How to build arm gnu gcc toolchain for Mac OS X [Updated 8x]


[Edit: This HOWTO is mostly outdated now because of the script summon-arm-toolchain I have created together with Uwe. You can find it here at GitHub. A short description on the usage of the script can be found in the Open-BLDC wiki.]

As I decided to use the STM32 for open-bldc and ordered an Olimex H103 evaluation board. I had to build the toolchain for it. This controller is an ARM Cortex-M3 and needs a GCC version beyond 4.3 because there the support was added.

There is a pretty good HowTo on eLua. But as I decided to use the newest versions of the tools some things changed and I decided to write my own HowTo. And here it goes!

I am using macports on my mac, so the howto is based on that. You need to install additionally gmp and mpfr. It is needed so that gcc can be compiled. I also use for most of the stuff I use stow. The toolchain cannot be installed using stow because of the softlinks it creates. You cane install it using macports too.


Now you will need the following:

Compiling binutils:

I store everything that I build by myself in /opt/mine directory. I added it to my path and other relevant environment variables just as I did with /opt/local (the macports install directory). The toolchain needs its own directory. I call it /opt/mine/arm-none-eabi to distinguish it from other arm toolchains that I have on my machine.

I need to add another note here. I chose to use the arm-none-eabi target. This way the toolchain builds Version 4 EABI binaries instead of GNU EABI. I am not 100% sure what the difference is. (Please enlighten me here) But if I understand it correctly the Version 4 EABI is the ARM standarized EABI and not the GNU version of the EABI. But as stated before I am not really sure about that.

> tar xfvj binutils-2.19.1.tar.bz2
> cd binutils-2.19.1
> mkdir build
> cd build
> ../configure --target=arm-none-eabi --prefix=/opt/mine/arm-none-eabi --enable-interwork --enable-multilib --with-gnu-as --with-gnu-ld --disable-nls
> make
> sudo make install
> cd ../..

Now you should also add the toolchain bin directory to your PATH so that the further steps can find the binutils binaries.

> export PATH=/opt/mine/arm-none-eabi/bin:$PATH

Building GCC bootstrap:

GCC needs the newlib to build all of it’s libraries but newlib needs gcc to build. This chicken and egg problem can be solved by building GCC without libraries first, then building newlib and finally building GCC it it’s full form.

> tar xfvj gcc-4.3.3.tar.bz2
> cd gcc-4.3.3
> mkdir build
> cd build
> ../configure --with-libiconv-prefix=/opt/local --target=arm-none-eabi --prefix=/opt/mine/arm-none-eabi --enable-interwork --enable-multilib --enable-languages="c" --with-newlib --without-headers --disable-shared --with-gnu-as --with-gnu-ld --with-gmp=/opt/local --with-mpfr=/opt/local
> make all-gcc
> sudo make install-gcc
> cd ../..

I have to comment here on some options used. Somehow the configure of gcc is not able to find gmp and mpfr by itself. Because they are installed in nonstandard directories when you look at a linux system. That is why you have to help it by providing –with-gmp and –with-mpfr. In the case of libiconv you have to add –with-libiconv. Not adding this option does not break the configure but introduces problems in the build process.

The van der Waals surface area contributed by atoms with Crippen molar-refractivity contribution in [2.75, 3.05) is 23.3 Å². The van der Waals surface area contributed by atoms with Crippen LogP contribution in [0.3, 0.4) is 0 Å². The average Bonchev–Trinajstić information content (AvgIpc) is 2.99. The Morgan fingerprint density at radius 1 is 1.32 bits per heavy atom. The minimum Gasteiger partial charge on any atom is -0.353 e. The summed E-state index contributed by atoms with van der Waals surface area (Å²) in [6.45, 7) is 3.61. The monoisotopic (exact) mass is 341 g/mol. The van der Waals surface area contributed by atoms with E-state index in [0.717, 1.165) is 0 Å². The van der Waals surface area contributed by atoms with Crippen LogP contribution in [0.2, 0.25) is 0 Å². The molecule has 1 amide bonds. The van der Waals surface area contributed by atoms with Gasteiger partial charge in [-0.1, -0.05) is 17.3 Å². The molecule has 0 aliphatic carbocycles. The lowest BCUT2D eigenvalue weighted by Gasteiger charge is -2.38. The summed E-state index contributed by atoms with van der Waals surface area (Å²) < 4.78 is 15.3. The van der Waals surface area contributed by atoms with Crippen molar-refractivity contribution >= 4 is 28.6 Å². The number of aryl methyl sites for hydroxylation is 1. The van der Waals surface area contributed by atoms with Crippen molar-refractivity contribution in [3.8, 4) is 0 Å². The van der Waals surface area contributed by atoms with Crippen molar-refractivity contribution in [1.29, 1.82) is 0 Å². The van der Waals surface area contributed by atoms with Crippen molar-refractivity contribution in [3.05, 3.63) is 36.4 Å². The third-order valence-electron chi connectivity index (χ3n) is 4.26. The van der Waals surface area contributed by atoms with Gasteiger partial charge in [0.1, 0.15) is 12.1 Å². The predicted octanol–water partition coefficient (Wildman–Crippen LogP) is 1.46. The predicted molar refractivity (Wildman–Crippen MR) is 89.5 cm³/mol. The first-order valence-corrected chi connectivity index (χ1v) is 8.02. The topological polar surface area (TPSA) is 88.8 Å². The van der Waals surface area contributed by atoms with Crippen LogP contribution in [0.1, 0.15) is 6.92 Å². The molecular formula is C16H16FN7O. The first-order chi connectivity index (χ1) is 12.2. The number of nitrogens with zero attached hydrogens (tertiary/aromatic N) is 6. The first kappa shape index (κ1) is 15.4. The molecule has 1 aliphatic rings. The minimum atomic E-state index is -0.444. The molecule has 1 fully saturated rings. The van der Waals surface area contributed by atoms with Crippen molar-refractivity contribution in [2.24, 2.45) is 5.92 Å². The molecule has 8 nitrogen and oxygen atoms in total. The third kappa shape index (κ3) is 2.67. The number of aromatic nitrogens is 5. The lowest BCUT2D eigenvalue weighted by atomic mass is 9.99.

Building newlib:

Now that we have binutils and a basic gcc install we can build newlib. This one is pretty streightforward.

[EDIT This section should be obsolete! The patch does not even apply to the newlib-1.17.0 sorry] Still you will probably need a patch that deals with makeinfo being not found by configure. I found it in a post on comp.gcc.cross-compiling.arm. But I offer the patch here for download and your conveniance.

> tar xfvz newlib-1.17.0.tar.gz
> cd newlib-1.17.0
> patch -p1 -i ../newlib-1.14.0-missing-makeinfo.patch # the patch will yield a warning because it is for an older version of newlib but should apply
> mkdir build
> cd build
> ../configure --target=arm-none-eabi --prefix=/opt/mine/arm-none-eabi --enable-interwork --enable-multilib --with-gnu-as --with-gnu-ld --disable-nls
> make
> sudo make install
> cd ../..

Building GCC:

This should be simple now. We build the full GCC version.

> cd gcc-4.3.3/build
> rm -rf * # clean up everything it makes stuff safer ^^
> ../configure --with-libiconv-prefix=/opt/local --target=arm-none-eabi --prefix=/opt/mine/arm-none-eabi --enable-interwork --enable-multilib --enable-languages="c" --with-newlib --disable-shared --with-gnu-as --with-gnu-ld --with-gmp=/opt/local --with-mpfr=/opt/local
> make
> sudo make install
> cd ../..

Building libusb:
This library and the following libftdi is needed for jtagkey-tiny support in openocd.

> tar xfvz libusb-0.1.12.tar.gz
> cd libusb-0.1.12
> mkdir build
> cd build
> ../configure --prefix=/opt/mine/DIR/libusb-0.1.12
> make
> sudo make install
> sudo -s
> cd /opt/mine/DIR
> stow libusb-0.1.12
> exit
> cd ../..

Building libftdi:

> tar xfvz libftdi-0.15.tar.gz
> cd libftdi-0.15
> mkdir build
> cd build
> ../configure --prefix=/opt/mine/DIR/libftdi-0.15
> make
> sudo make install
> sudo -s
> cd /opt/mine/DIR
> stow libftdi-0.15
> exit
> cd ../..

Building openocd:

I am using the jtagkey-tiny from Amontec, and usbprog. If you are using something else the options to configure will need enabling the other device.

> cd openocd-svn
> mkdir build
> cd build
> ../configure --prefix=/opt/mine/DIR/openocd-svn --enable-ft2232_libftdi --enable-usbprog
> make
> sudo make install
> sudo -s
> cd /opt/mine/DIR
> stow openocd-svn
> exit
> cd ../..

Building insight/gdb:

Well I still have some problems here. I will update the post as soon as I find a solution here.